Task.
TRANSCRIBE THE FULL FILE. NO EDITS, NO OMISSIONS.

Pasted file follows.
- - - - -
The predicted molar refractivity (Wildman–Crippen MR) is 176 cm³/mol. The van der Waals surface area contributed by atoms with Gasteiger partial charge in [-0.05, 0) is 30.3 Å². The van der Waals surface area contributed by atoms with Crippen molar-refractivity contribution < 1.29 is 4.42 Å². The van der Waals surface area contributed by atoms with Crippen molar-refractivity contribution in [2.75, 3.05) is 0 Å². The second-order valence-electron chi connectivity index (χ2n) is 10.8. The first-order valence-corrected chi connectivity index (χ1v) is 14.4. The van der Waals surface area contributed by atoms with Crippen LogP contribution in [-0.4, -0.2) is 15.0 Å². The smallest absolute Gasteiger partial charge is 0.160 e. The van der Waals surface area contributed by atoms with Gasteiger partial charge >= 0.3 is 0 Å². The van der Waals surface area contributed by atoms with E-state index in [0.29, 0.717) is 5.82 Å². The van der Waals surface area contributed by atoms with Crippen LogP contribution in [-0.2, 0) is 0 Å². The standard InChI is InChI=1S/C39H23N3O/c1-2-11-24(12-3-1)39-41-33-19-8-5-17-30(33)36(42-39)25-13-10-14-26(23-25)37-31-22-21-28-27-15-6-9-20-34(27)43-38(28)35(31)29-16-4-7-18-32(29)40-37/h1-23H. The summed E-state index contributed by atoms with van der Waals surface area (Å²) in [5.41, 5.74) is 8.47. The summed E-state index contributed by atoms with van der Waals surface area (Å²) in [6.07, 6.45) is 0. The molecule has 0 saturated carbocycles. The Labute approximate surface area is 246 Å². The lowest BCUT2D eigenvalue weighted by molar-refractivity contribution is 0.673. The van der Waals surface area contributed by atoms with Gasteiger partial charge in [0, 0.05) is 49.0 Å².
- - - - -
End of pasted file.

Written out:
The predicted molar refractivity (Wildman–Crippen MR) is 176 cm³/mol. The van der Waals surface area contributed by atoms with Gasteiger partial charge in [-0.05, 0) is 30.3 Å². The van der Waals surface area contributed by atoms with Crippen molar-refractivity contribution < 1.29 is 4.42 Å². The van der Waals surface area contributed by atoms with Crippen molar-refractivity contribution in [2.75, 3.05) is 0 Å². The second-order valence-electron chi connectivity index (χ2n) is 10.8. The first-order valence-corrected chi connectivity index (χ1v) is 14.4. The van der Waals surface area contributed by atoms with Crippen LogP contribution in [-0.4, -0.2) is 15.0 Å². The smallest absolute Gasteiger partial charge is 0.160 e. The van der Waals surface area contributed by atoms with Gasteiger partial charge >= 0.3 is 0 Å². The van der Waals surface area contributed by atoms with E-state index in [0.29, 0.717) is 5.82 Å². The van der Waals surface area contributed by atoms with Crippen LogP contribution in [-0.2, 0) is 0 Å². The standard InChI is InChI=1S/C39H23N3O/c1-2-11-24(12-3-1)39-41-33-19-8-5-17-30(33)36(42-39)25-13-10-14-26(23-25)37-31-22-21-28-27-15-6-9-20-34(27)43-38(28)35(31)29-16-4-7-18-32(29)40-37/h1-23H. The summed E-state index contributed by atoms with van der Waals surface area (Å²) in [5.41, 5.74) is 8.47. The summed E-state index contributed by atoms with van der Waals surface area (Å²) in [6.07, 6.45) is 0. The molecule has 0 saturated carbocycles. The Labute approximate surface area is 246 Å². The lowest BCUT2D eigenvalue weighted by molar-refractivity contribution is 0.673. The van der Waals surface area contributed by atoms with Gasteiger partial charge in [0, 0.05) is 49.0 Å².